I am a rising 3L who had an excellent 2L year, but did not land a 2L summer job. I am hoping to land an entry level at big law when I graduate next year (although I know that's extremely tough), and I have been advised by multiple career counselors at my school, as well as a couple of firm recruiters, that the best time to mail my resume to firms as a 3L would be early September. They have told me that most firms are only looking at 2Ls in August, and will not know their needs until after 2L oci and until after their summers get offers/accept offers.

Do you agree with this time frame? Or should I be sending out resumes and cover letters earlier? Thank you.


I'm curious about this as well. Our career counselors told us just the opposite: to try to beat the OCI rush by doing our mailing in July. However, it seems logical that firms won't know their 3L hiring needs until the summer offers are squared away...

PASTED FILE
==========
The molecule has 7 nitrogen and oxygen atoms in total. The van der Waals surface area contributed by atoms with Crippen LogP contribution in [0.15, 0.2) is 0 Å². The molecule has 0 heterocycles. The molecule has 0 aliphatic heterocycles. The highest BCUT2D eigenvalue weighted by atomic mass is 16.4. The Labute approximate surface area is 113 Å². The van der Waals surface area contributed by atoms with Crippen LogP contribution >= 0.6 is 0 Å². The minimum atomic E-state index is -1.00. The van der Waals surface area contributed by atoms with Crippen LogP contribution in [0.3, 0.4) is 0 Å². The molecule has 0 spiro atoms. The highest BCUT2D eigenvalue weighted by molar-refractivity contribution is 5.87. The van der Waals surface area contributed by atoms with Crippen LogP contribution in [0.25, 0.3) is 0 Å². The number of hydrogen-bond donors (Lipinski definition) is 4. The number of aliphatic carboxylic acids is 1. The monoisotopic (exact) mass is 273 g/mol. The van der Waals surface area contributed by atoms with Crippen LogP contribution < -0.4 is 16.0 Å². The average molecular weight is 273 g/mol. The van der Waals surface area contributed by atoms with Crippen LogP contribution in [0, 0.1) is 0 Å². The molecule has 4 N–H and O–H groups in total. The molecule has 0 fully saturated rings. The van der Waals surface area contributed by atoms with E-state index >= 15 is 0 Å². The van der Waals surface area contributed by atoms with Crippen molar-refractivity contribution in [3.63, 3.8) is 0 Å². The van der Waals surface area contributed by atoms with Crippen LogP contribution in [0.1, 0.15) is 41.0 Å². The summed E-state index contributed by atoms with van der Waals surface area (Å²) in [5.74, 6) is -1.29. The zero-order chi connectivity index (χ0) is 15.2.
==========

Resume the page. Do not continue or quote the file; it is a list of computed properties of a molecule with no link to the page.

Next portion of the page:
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Kendi
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Re: Law firm recruiter answering questions for a bit

Postby Kendi » Fri Jul 08, 2011 12:33 pm

lawfirmrecruiter wrote:. . . more challenging school could cause grades to suffer. . . .

I think it would be interesting to hear from students who transferred up the ranks (ala tier-1 to t-10) if the higher ranked school really is, or is not, more challenging (or perhaps about the same). As a recruiter, what have you heard from transfer students?

ToTransferOrNot
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Re: Law firm recruiter answering questions for a bit

Postby ToTransferOrNot » Fri Jul 08, 2011 12:39 pm

Kendi wrote:
lawfirmrecruiter wrote:. . . more challenging school could cause grades to suffer. . . .

I think it would be interesting to hear from students who transferred up the ranks (ala tier-1 to t-10) if the higher ranked school really is, or is not, more challenging (or perhaps about the same). As a recruiter, what have you heard from transfer students?